Pining for Peppers on Menu Monday

August 31, 2015 at 9:37 am

Stove Top Cooking



This is some but not all of what came in our Tomato Mountain CSA box last week.*  What you don’t see is more kale, more lettuce, and many more peppers.  My pepper pinings are finally being addressed.  Before getting to the peppers pined, let me update you on what else entered the bungalow this week.  From the Condiment Queen’s next door neighbor at Andersonville, Big Head Farm, we got some okra. At the Oak Park Farmer’s market on Saturday, our purchases included grapes, pears, cukes, and even more peppers.    To the stove Robin.

I told you last week that this week’s post would be about using the stove, but not using it to flame broil peppers.  Rather, I would flame broil eggplants, as Onur over at LTHForum said I can.  When I hit the kitchen on Saturday for my weekly Tamar-ing, I stuck to the stove top.  I did peppers.  I did eggplant.  I did not flame broil anything.

Eat local peppernata.

As much as I love roasted peppers, I don’t so much love roasting peppers. I’ve blogged and tweeted about this for years. I cannot find a way to master roasting peppers. Yes, via knife, I have found a good way, but not an easy way. So, a few years ago, when I found you could just slice up your peppers and cooked them, no peeling necessary. I was like, that’s my dish. Making peppernata is about like making anything else I make these days. I make a sofrito of cooked onions, some loosely chopped garlic–remember to put the garlic in after the onions had a head start, and a hot pepper sliced. Add to this base, several peppers julienned. Use an array of colors and throw in a few hot peppers too. After you get these in the pan, add one or two ripe tomatoes, skinned if you’re of that sort. Now, to make it taste like peppernata and not just stewed peppers, you must finally add a healthy dose of smoked paprika. Also, let me add, so you don’t forget, to season at each stage.  Salt after the onions go in the pan.  A little salt on the sliced peppers; a little salt after you add the tomatoes.  Of course, see if you you need any more salt when you’r done, but you need to season as you cook.  Let it come to a quick boil, and then turn down to a slower simmer. Cook until the peppers reach your desired state of tenderness, about 30-45 minutes. Once you have peppernata, you can use it with eggs or on a sandwich; it’s versatile.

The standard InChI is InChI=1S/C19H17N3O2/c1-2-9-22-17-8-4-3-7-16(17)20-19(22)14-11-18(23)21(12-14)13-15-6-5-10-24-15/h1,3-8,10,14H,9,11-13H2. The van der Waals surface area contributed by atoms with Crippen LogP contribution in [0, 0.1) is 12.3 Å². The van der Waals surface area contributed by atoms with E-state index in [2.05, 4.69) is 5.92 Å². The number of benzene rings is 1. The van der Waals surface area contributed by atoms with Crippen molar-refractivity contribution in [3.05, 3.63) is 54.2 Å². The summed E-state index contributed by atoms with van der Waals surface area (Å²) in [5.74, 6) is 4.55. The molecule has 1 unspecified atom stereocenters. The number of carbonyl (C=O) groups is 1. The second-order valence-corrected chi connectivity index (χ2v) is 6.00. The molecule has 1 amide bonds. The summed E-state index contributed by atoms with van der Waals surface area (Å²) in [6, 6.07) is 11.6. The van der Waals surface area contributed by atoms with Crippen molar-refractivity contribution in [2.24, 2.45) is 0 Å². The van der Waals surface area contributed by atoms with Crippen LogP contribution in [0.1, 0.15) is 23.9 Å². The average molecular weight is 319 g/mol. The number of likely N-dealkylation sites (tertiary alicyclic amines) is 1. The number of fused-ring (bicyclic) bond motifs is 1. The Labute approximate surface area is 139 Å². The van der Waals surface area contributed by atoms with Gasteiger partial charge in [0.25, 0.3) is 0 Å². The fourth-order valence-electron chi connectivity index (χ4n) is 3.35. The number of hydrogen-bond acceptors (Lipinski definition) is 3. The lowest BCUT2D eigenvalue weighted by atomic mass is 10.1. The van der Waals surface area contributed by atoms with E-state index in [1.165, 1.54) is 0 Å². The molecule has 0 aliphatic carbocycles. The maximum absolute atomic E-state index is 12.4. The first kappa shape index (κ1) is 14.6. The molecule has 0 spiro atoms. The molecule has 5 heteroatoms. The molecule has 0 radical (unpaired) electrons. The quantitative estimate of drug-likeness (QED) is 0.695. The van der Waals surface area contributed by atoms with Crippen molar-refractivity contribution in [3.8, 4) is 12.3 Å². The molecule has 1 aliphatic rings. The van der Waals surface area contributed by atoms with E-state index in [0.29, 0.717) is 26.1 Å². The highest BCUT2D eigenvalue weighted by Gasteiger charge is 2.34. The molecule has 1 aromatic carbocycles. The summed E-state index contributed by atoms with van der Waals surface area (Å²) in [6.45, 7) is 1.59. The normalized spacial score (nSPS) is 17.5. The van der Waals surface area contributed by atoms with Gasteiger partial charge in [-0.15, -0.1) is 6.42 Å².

I did make eggplant. We have some from a previous CSA box, the longer, skinnier kind (but not an Asian variety). I cut them in half, used my cast iron grill pan, and got good grill marks. Once grilled, I tossed them with honey, locally made raspberry vinegar, and ras al hanout. Finally, on the stove, I did about my same basic recipe but with the kale pictured above and the okra.

Here’s a mish-mash of some of the stuff I cooked up over the last week or so.  It’s what the Cook Book Addict packed for lunch today.  There’s fresh shelly beans we got last week, the kale, some green beans also from last week, and some baked veg that’s barely hanging in there in the fridge.  What will be on your menu this week?

august lunch for CQ

*The Condiment Queen works for Tomato Mountain